Book excerpt

Book chapter: Software test methods for the CISSP exam

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In CISSP Study Guide, authors Eric Conrad, Seth Misenar, and Joshua Feldman discuss application development security, including software test methods such as fuzzing and combinatorial software testing.

The following excerpt comes from Chapter 9: Domain 8: Application development security (pdf).

Software Testing Methods

There are a variety of software testing methods. In addition to testing the features and stability of the software, testing increasingly focuses on discovering specific programmer errors that could lead to vulnerabilities which risk system compromise, including a lack-of-bounds checking.

Static testing tests the code passively: the code is not running. This includes walkthroughs, syntax checking, and code reviews. Dynamic testing tests the code while executive it.

White box software testing gives the tester access to program source code, data structures, variables, etc. Black box testing gives the tester no internal details: the software is treated as a black box that receives inputs.

A Traceability Matrix (sometimes called a Requirements Traceability Matrix or RTM) can be used to map customers’ requirements to the software testing plan: it “traces” the “requirements”, and ensures that they are being sent.

Software Testing Levels
It is usually helpful to approach the challenge of testing software from multiple angles, addressing various testing levels, from low to high. The software testing levels of Unit Testing, Installation Testing, Integration Testing, Regressing Testing, and Acceptance Testing are designed to accomplish that goal:

  • Unit Testing: Low-level tests of software components, such as functions, procedures or objects
  • Installation Testing: Testing software as it is installed and first opened
  • Integration Testing: Testing multiple software components as they are combined into a working system. Subsets may be tested, or Big Bang integration testing tests all integrated software components
  • Regression Testing: Testing software after updates, modifications, or patches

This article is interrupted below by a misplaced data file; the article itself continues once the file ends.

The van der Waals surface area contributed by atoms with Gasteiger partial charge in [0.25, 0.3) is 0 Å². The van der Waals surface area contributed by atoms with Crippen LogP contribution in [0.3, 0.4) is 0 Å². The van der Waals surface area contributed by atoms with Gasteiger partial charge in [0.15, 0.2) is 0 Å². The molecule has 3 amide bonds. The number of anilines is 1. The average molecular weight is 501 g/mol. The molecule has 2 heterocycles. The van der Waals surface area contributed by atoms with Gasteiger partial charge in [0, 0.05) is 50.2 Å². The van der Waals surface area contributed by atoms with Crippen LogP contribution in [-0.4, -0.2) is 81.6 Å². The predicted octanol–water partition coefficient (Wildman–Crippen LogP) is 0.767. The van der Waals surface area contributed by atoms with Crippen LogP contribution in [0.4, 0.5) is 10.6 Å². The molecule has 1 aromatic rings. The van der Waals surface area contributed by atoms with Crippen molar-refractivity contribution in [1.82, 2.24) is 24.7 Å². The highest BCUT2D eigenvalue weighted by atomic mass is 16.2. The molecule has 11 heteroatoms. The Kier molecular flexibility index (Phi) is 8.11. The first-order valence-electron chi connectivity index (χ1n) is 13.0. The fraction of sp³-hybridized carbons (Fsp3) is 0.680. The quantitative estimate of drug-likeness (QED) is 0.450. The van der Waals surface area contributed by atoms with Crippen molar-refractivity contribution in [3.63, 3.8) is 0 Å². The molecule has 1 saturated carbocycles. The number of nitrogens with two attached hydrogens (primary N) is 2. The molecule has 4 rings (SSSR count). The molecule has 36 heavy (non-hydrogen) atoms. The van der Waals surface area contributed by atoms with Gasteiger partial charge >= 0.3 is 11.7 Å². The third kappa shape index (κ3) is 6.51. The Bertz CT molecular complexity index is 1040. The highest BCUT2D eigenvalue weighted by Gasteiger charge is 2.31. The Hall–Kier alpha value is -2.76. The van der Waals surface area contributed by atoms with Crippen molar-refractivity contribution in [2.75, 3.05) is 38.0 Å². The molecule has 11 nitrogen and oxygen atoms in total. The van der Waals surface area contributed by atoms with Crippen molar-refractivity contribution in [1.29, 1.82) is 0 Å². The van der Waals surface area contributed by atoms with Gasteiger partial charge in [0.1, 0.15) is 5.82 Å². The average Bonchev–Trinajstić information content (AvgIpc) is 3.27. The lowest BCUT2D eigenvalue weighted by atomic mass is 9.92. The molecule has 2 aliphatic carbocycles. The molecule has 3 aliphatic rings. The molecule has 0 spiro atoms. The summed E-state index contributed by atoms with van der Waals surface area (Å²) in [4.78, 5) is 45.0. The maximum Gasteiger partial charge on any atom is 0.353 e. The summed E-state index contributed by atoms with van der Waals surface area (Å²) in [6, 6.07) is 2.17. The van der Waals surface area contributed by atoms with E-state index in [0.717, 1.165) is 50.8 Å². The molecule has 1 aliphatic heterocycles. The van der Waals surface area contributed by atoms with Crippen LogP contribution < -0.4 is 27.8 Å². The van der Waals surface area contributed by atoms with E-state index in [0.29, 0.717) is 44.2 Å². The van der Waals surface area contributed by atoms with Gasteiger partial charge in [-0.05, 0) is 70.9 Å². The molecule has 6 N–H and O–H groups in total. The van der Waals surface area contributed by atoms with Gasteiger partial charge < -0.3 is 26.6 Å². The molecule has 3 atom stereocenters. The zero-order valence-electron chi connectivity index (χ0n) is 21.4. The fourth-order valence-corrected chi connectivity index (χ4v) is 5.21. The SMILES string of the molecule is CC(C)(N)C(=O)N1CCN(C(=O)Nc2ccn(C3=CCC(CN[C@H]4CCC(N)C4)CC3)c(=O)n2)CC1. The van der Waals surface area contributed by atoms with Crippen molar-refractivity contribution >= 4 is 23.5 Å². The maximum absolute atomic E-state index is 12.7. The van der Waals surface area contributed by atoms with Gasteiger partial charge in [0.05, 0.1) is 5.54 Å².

• Acceptance Testing: Testing to ensure the software meets the customers’ operational requirements. When this testing is done directly by the customer, it is called User Acceptance Testing.

Fuzzing
Fuzzing (also called fuzz testing) is a type of black box testing that enters random, malformed data as inputs into software programs to determine if they will crash. A program that crashes when receiving malformed or unexpected input is likely to suffer from a boundary checking issue, and may be vulnerable to a buffer overflow attack.

Fuzzing is typically automated, repeatedly presenting random input strings as command line switches, environment variables, and program inputs. Any program that crashes or hangs has failed the fuzz test.

Combinatorial Software Testing
Combinatorial software testing is a black box method that seeks to identify and test all unique combinations of software inputs. An example of combinatorial software testing is pairwise testing (also called all pairs testing).

NIST gives the following example of pairwise testing. “Suppose we want to demonstrate that a new software application works correctly on PCs that use the Windows or Linux operating system, Intel or AMD processors, and the IPv4 or IPv6 protocols. This is a total of 2 x 2 x 2 = 8 possibilities, but as the table below shows, only four tests are required to test every component interacting with every other component at least once. In this most basic combinatorial method, known as pairwise testing, at least one of the four tests covers all possible pairs (t=2) of values among the three parameters.”

NIST Pairwise Testing Example

Test case

OS

CPU

Protocol

1

Windows

Intel

IPv4

2

Windows

AMD

IPv6

3

Linux

Intel

IPv6

4

Linus

AMD

IPv4

Download the entire chapter (pdf).

Reprinted with permission from Elsevier Inc. Copyright 2011. "CISSP Study Guide" by E. Conrad, S. Misenar and J. Feldman. For more information about this title and similar books, please visit the book’s page on the publisher's web site.

This was first published in September 2011

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